How Quickly Can National Service Grow?

National service programs have shown that they can grow quickly while maintaining quality, and they have plenty of room to keep expanding, reports Shirley Sagawa.

Our City Forest AmeriCorps members hit the streets to doorknock in San Jose neighborhoods, encouraging residents to apply for their free street tree though the Trees for All program. (Flickr/Our City Forest)
Our City Forest AmeriCorps members hit the streets to doorknock in San Jose neighborhoods, encouraging residents to apply for their free street tree though the Trees for All program. (Flickr/Our City Forest)

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Proposals to expand national service and related programs have prompted questions regarding how quickly these programs could grow while retaining their high quality. Yet these programs have already grown considerably over the past year with funding from the American Recovery and Reinvestment Act and the Edward M. Kennedy Serve America Act, and they report that demand for their services is high enough to support even further expansion. The Corporation for National and Community Service, which administers many of these national service programs, similarly reports that, “national service is ready to grow, innovate, and solve tough challenges.” These programs have room to expand, and recent experience shows that they can do so rapidly.

State and national AmeriCorps

The Corporation for National and Community Service provides grants for AmeriCorps programs. These grants are made to state commissions to regrant to state and local organizations and to national nonprofit organizations to support their sites, partners, and affiliates. The Serve America Act authorized AmeriCorps to grow to 88,000 members in 2010 and 115,000 in 2011 across all of AmeriCorps, including the grant programs. This is a significant increase from the 73,000 AmeriCorps members serving in 2009, 67,000 of whom were funded through AmeriCorps state and national grant programs. The FY10 Consolidated Appropriations Act included funding for 85,000 grant positions, an increase of 18,000 above 2009 levels, and the president’s 2011 budget would add an additional 10,000 for a total of 95,000 AmeriCorps grants positions. The Center for American Progress’s proposal, in “National Service and Youth Unemployment,” would add 25,000 supplemental positions for 2010 and accelerate the growth of AmeriCorps grants in 2011 to 140,000 positions.

Today more than two-thirds of AmeriCorps funding goes through states and the rest is distributed directly to over 90 organizations. CAP’s proposed supplemental increase for 2010 would add on average 300 positions per state plus 90 positions on average for national organizations, which would be easily absorbed by the existing grantees.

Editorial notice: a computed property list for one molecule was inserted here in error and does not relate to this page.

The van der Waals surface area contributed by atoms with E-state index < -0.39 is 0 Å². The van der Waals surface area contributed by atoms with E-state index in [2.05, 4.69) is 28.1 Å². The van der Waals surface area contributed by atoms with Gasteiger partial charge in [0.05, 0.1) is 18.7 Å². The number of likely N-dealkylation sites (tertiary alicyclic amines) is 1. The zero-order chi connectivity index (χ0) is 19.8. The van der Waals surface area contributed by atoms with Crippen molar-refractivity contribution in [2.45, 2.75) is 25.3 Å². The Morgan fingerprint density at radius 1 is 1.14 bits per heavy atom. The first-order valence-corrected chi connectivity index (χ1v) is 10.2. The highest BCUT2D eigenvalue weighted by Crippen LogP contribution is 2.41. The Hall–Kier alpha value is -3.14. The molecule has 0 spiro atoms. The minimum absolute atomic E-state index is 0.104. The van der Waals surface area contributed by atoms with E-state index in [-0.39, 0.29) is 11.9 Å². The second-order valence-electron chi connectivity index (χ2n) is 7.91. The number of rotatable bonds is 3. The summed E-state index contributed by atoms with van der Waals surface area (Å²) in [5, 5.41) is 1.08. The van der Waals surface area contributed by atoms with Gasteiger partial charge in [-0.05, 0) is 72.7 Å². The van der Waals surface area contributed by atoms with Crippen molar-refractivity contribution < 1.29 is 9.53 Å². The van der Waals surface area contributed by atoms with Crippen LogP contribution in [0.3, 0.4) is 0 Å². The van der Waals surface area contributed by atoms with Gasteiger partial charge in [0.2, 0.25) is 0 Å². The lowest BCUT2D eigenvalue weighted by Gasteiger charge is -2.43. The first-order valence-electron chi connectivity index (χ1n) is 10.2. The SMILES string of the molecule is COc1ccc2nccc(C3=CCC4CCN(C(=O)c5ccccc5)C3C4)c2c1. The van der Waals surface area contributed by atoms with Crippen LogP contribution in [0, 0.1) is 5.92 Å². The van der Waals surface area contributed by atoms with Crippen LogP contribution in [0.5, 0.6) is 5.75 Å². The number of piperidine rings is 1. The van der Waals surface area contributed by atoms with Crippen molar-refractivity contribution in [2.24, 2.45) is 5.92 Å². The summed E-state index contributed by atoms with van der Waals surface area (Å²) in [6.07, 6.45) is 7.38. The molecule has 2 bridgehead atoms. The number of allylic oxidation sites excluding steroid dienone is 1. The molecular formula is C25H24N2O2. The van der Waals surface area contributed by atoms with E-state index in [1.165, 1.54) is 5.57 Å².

Many states report that they could use far more than 300 positions, and every state contacted by the Association of Service Commissions reported with enthusiasm that they can utilize new positions through new and existing programs. For example, this informal survey found that Arkansas could add 1,300 positions, Florida 800, Michigan 500, New Mexico 700, and Pennsylvania at least 2,000.

Many national organizations could absorb far more new members and will be limited in their growth without the proposed additional funding. For example, City Year has in place a detailed plan that would add 650 positions in 2010 and another 700 in 2011. The Student Conservation Association has the national infrastructure to grow by 5,000 in 2010 and 10,000 in 2011, placing members on public lands to conduct conservation activities. The National Community HealthCorps and Teach For America report the ability to grow by more than 1,000 members over the next two years. And many new organizations are planning to apply for AmeriCorps, inspired by the passage of the Serve America Act.

The time is right for growth in AmeriCorps. Current AmeriCorps sponsors are reporting record demand with more than three applicants for every slot. Some programs are reporting even higher demand—City Year had 4.5 applicants last year for every slot and is on track to exceed that number dramatically this year. And the passage of the Edward M. Kennedy Serve America Act has inspired new organizations to come forward and apply for AmeriCorps grants, and existing grantees to start planning for growth.